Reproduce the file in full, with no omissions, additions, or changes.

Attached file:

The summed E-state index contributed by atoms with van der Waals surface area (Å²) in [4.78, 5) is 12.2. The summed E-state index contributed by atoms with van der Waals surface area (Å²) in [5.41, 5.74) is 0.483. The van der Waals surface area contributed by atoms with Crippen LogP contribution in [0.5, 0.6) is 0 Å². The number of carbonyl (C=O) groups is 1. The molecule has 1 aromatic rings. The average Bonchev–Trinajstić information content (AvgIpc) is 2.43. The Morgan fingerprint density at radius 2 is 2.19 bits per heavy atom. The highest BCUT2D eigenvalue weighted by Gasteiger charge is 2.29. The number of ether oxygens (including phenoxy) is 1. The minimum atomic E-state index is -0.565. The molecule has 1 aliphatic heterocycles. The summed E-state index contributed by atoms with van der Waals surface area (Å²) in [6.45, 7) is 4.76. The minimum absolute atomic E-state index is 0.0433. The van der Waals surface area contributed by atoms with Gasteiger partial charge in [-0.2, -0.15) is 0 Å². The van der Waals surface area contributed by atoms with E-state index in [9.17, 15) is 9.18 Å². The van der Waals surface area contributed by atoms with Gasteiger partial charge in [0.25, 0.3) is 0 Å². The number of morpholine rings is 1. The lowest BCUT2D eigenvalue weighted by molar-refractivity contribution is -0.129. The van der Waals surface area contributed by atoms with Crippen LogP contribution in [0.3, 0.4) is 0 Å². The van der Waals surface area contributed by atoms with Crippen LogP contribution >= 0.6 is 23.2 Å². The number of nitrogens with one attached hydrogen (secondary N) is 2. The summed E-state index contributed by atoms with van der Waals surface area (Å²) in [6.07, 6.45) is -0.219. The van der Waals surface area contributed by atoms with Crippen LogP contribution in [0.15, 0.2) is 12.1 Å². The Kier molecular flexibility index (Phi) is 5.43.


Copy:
The summed E-state index contributed by atoms with van der Waals surface area (Å²) in [4.78, 5) is 12.2. The summed E-state index contributed by atoms with van der Waals surface area (Å²) in [5.41, 5.74) is 0.483. The van der Waals surface area contributed by atoms with Crippen LogP contribution in [0.5, 0.6) is 0 Å². The number of carbonyl (C=O) groups is 1. The molecule has 1 aromatic rings. The average Bonchev–Trinajstić information content (AvgIpc) is 2.43. The Morgan fingerprint density at radius 2 is 2.19 bits per heavy atom. The highest BCUT2D eigenvalue weighted by Gasteiger charge is 2.29. The number of ether oxygens (including phenoxy) is 1. The minimum atomic E-state index is -0.565. The molecule has 1 aliphatic heterocycles. The summed E-state index contributed by atoms with van der Waals surface area (Å²) in [6.45, 7) is 4.76. The minimum absolute atomic E-state index is 0.0433. The van der Waals surface area contributed by atoms with Gasteiger partial charge in [-0.2, -0.15) is 0 Å². The van der Waals surface area contributed by atoms with E-state index in [9.17, 15) is 9.18 Å². The van der Waals surface area contributed by atoms with Gasteiger partial charge in [0.25, 0.3) is 0 Å². The number of morpholine rings is 1. The lowest BCUT2D eigenvalue weighted by molar-refractivity contribution is -0.129. The van der Waals surface area contributed by atoms with Crippen LogP contribution in [0.3, 0.4) is 0 Å². The van der Waals surface area contributed by atoms with Crippen LogP contribution >= 0.6 is 23.2 Å². The number of nitrogens with one attached hydrogen (secondary N) is 2. The summed E-state index contributed by atoms with van der Waals surface area (Å²) in [6.07, 6.45) is -0.219. The van der Waals surface area contributed by atoms with Crippen LogP contribution in [0.15, 0.2) is 12.1 Å². The Kier molecular flexibility index (Phi) is 5.43.